them to come out and see this empty space. Some people would panic, some people would laugh. Randy just looked around and
went, ‘Hmmmm.’ We’d learn later that this was the standard Randy reaction. It was impossible to get him
As their senior years wound down, Bangert and Luhm discovered
they both planned to attend UNC.
“It seemed like everybody
in Arapahoe’s graduating class was going to Colorado State,” Luhm recalled. “It would have been like high
school all over again and CU was too big and scary for me.”
and Bangert agreed to be UNC dormitory roommates as freshmen.
“As I got to know him as a college
roommate, he came out of his shell a little bit,” Luhm said.
Luhm said that when the roomies were looking
for something to do on one of their first weekends at UNC, the two future sports writers had dinner in the cafeteria and attended
a Greeley West High School football game. “Yeah, we tore it up,” Luhm said, laughing.
time that fall, Luhm went pheasant hunting with Randy his his dad, Vern, the co-owner and editor of the Littleton Independent.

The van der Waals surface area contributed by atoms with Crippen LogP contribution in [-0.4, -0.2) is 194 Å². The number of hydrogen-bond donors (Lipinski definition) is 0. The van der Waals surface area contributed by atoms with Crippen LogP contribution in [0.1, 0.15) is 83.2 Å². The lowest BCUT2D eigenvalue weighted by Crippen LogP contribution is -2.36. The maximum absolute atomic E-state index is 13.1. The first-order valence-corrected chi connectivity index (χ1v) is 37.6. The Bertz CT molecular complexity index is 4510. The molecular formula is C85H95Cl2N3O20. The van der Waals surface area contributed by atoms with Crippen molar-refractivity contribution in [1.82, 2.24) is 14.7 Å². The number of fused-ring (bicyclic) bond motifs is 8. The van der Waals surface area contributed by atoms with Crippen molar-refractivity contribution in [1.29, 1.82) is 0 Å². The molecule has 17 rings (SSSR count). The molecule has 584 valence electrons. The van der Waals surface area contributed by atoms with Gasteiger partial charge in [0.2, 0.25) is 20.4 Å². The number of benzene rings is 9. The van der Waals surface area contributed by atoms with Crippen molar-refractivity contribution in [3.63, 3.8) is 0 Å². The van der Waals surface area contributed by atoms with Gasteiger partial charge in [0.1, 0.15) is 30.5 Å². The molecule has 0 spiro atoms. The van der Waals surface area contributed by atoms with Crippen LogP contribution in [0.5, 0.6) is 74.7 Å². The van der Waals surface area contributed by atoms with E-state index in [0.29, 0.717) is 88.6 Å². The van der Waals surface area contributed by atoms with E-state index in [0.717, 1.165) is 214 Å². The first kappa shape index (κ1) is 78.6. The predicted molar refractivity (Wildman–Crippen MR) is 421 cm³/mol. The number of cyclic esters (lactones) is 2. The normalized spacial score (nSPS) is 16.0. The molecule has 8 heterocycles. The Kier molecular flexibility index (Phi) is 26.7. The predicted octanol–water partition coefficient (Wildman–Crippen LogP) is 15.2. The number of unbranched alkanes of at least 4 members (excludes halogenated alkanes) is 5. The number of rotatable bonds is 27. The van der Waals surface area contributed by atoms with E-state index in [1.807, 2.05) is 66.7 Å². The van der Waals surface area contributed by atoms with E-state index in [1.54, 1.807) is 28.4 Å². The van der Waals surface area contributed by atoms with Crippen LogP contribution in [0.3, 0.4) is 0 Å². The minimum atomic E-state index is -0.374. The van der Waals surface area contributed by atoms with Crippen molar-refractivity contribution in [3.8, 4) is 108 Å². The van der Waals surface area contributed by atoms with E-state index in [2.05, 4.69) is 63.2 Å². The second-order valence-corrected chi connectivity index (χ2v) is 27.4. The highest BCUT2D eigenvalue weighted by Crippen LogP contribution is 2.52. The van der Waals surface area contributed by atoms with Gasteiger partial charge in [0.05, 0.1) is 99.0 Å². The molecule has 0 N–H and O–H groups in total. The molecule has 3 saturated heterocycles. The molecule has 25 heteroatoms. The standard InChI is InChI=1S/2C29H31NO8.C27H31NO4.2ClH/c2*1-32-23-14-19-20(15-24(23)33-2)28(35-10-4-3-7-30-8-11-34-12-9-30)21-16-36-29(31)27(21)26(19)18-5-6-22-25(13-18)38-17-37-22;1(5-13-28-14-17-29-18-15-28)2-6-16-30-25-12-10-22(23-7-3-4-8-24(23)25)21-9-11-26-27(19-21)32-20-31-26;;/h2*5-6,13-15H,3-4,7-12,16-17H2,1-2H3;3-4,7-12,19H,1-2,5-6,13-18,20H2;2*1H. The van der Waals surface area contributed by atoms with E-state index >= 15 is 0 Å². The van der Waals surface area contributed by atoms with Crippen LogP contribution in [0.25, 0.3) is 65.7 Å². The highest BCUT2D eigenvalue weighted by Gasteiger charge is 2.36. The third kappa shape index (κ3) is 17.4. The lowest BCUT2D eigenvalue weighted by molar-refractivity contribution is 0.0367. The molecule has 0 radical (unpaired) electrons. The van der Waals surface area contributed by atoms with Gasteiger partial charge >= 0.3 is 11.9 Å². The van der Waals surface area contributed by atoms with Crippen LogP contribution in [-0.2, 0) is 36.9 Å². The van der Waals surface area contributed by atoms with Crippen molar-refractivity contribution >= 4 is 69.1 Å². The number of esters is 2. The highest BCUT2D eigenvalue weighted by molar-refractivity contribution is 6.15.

“We went to Nebraska and Randy and his dad were trying like crazy to have me get a pheasant,” Luhm said. “They
had me walk in the right spot and go a little bit ahead. I’m firing away and I’m missing everything. They both
had the same look in their face. They just laughed. I probably kind of ruined their weekend, but they took me under their
The experience was part of the cementing of their friendship.
As they returned to the Greeley dorm from the Christmas break, they opened the door and discovered their
so-called friends had saluted their budding interest in journalism by filling their room from floor to ceiling, from wall
to wall, with crumpled newspapers.
“I was mad,” Luhm said.